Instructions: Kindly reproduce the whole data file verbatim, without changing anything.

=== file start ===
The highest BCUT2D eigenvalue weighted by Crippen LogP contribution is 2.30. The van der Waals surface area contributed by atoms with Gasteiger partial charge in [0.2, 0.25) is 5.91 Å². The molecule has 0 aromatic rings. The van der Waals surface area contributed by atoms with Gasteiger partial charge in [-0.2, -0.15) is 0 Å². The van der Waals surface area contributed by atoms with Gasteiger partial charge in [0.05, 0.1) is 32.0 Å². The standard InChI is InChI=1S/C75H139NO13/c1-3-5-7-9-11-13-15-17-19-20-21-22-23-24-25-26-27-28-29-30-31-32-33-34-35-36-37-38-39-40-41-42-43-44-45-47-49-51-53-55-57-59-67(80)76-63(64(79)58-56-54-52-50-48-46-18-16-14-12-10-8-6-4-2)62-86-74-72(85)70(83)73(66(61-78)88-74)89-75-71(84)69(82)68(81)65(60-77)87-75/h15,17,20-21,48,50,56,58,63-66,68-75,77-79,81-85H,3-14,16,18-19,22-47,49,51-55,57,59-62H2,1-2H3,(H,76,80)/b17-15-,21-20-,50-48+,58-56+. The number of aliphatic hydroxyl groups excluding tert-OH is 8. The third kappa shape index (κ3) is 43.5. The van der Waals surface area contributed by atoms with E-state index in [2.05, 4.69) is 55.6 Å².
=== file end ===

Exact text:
The highest BCUT2D eigenvalue weighted by Crippen LogP contribution is 2.30. The van der Waals surface area contributed by atoms with Gasteiger partial charge in [0.2, 0.25) is 5.91 Å². The molecule has 0 aromatic rings. The van der Waals surface area contributed by atoms with Gasteiger partial charge in [-0.2, -0.15) is 0 Å². The van der Waals surface area contributed by atoms with Gasteiger partial charge in [0.05, 0.1) is 32.0 Å². The standard InChI is InChI=1S/C75H139NO13/c1-3-5-7-9-11-13-15-17-19-20-21-22-23-24-25-26-27-28-29-30-31-32-33-34-35-36-37-38-39-40-41-42-43-44-45-47-49-51-53-55-57-59-67(80)76-63(64(79)58-56-54-52-50-48-46-18-16-14-12-10-8-6-4-2)62-86-74-72(85)70(83)73(66(61-78)88-74)89-75-71(84)69(82)68(81)65(60-77)87-75/h15,17,20-21,48,50,56,58,63-66,68-75,77-79,81-85H,3-14,16,18-19,22-47,49,51-55,57,59-62H2,1-2H3,(H,76,80)/b17-15-,21-20-,50-48+,58-56+. The number of aliphatic hydroxyl groups excluding tert-OH is 8. The third kappa shape index (κ3) is 43.5. The van der Waals surface area contributed by atoms with E-state index in [2.05, 4.69) is 55.6 Å².